From the Fort Collins Coloradoan (Sarah Jane Kyle):
About 50 regional leaders and individuals attended the Regional Issues Summit in Loveland on Wednesday to tackle water and other issues.
Keeping water in mind — especially in “years of plenty” — will be a critical to Northern Colorado’s future because of the region’s ever-shifting water supply, said Northern Water General Manager Eric Wilkinson. Colorado’s population is expected to double in the next 40 years, making good planning “essential.”
“If you’re in a good spot in regards to water supply, you’re one day closer to a drought,” he said. “If you’re in a drought, you’re one day closer to a good water supply.”
Wilkinson added that 2014 is a year of plenty. Lake Granby is 7 inches from spilling over. Horsetooth Reservoir is also running high.
More rainfall meant less people needed to pull from water storage to meet their irrigation needs and contributed to Northern Colorado’s successful year.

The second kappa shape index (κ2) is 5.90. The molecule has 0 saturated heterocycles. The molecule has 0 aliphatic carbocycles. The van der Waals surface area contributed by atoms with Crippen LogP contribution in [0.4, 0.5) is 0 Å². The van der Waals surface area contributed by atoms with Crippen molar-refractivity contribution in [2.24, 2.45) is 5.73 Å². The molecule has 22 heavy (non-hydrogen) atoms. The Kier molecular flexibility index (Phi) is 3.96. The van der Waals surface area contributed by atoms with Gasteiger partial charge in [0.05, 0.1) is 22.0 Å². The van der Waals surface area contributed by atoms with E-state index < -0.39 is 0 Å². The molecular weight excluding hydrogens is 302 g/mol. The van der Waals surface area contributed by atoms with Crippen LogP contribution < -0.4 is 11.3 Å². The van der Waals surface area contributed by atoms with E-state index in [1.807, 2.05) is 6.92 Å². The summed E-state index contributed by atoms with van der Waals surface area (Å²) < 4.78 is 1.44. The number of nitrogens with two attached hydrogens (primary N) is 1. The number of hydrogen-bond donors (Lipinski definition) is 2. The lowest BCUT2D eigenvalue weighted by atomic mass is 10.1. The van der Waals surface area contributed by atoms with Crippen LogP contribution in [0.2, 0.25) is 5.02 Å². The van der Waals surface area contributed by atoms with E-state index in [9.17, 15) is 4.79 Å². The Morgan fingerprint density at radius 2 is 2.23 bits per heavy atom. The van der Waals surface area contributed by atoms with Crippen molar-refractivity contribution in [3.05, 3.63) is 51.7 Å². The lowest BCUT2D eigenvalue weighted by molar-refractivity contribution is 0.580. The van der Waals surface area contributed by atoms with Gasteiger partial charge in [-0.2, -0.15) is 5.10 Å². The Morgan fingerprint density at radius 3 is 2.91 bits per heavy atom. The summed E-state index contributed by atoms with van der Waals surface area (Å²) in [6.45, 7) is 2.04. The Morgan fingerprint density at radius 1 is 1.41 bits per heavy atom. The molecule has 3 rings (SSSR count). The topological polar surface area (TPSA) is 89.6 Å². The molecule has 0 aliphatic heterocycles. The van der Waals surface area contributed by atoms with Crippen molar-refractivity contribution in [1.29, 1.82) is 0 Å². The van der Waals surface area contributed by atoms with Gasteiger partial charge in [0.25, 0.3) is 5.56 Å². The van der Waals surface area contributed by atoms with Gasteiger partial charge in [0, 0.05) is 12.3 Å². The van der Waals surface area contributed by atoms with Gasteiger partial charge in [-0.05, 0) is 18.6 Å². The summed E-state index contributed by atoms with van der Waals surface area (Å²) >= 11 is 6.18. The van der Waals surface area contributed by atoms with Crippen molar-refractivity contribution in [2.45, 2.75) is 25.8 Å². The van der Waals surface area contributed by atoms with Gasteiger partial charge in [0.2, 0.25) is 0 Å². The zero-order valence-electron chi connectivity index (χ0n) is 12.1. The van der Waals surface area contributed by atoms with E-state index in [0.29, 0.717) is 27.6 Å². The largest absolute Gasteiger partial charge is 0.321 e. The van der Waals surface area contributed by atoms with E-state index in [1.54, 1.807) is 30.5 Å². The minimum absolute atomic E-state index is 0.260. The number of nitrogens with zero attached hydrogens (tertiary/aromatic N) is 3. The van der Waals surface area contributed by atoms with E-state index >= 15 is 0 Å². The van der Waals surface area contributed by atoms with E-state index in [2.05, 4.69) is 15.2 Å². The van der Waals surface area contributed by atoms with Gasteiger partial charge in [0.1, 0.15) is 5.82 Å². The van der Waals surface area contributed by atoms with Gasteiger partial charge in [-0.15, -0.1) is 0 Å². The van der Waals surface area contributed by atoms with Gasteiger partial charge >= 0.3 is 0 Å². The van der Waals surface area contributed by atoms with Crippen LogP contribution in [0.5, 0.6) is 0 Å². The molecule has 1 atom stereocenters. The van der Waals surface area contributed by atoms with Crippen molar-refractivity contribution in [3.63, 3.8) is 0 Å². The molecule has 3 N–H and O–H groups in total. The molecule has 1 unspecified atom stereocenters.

Peak snowpack for the North Platte Basin was 140 percent above normal for the 2013-14 snow season, which peaks in April, according to the National Weather Service…
Addressing the need will take a tiered approach, with conservation as an important, but incomplete, piece of the puzzle, Wilkinson said.
“Conservation is the most important thing you can do and the cheapest thing you can do in regards to water management,” he said. “However, it is not a silver bullet. There are limits to what it can do.”
A more controversial approach is to create new water supplies and storage, such as the proposed Northern Integrated Supply Project, or NISP.
“We owe it to ourselves to explore that,” Wilkinson said. “We’re in a very great situation now, but we have a lot to do to plan for what’s coming up.”
More Northern Colorado Water Conservancy District coverage here.